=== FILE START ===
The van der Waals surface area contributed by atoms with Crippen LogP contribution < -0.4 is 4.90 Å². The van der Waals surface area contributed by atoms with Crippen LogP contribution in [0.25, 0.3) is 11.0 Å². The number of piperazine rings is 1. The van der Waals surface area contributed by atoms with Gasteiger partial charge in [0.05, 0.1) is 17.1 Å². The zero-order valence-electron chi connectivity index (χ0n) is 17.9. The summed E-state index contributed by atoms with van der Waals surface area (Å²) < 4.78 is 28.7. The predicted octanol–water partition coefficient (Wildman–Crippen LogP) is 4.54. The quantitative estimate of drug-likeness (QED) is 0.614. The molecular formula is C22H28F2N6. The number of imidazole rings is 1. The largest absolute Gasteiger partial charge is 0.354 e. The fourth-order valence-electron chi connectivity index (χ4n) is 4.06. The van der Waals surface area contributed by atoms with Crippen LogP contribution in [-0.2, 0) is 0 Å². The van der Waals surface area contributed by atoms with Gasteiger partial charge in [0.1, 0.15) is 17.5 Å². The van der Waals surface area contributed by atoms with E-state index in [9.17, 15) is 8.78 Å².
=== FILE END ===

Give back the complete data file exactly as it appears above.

The van der Waals surface area contributed by atoms with Crippen LogP contribution < -0.4 is 4.90 Å². The van der Waals surface area contributed by atoms with Crippen LogP contribution in [0.25, 0.3) is 11.0 Å². The number of piperazine rings is 1. The van der Waals surface area contributed by atoms with Gasteiger partial charge in [0.05, 0.1) is 17.1 Å². The zero-order valence-electron chi connectivity index (χ0n) is 17.9. The summed E-state index contributed by atoms with van der Waals surface area (Å²) < 4.78 is 28.7. The predicted octanol–water partition coefficient (Wildman–Crippen LogP) is 4.54. The quantitative estimate of drug-likeness (QED) is 0.614. The molecular formula is C22H28F2N6. The number of imidazole rings is 1. The largest absolute Gasteiger partial charge is 0.354 e. The fourth-order valence-electron chi connectivity index (χ4n) is 4.06. The van der Waals surface area contributed by atoms with Crippen LogP contribution in [-0.2, 0) is 0 Å². The van der Waals surface area contributed by atoms with Gasteiger partial charge in [0.1, 0.15) is 17.5 Å². The van der Waals surface area contributed by atoms with E-state index in [9.17, 15) is 8.78 Å².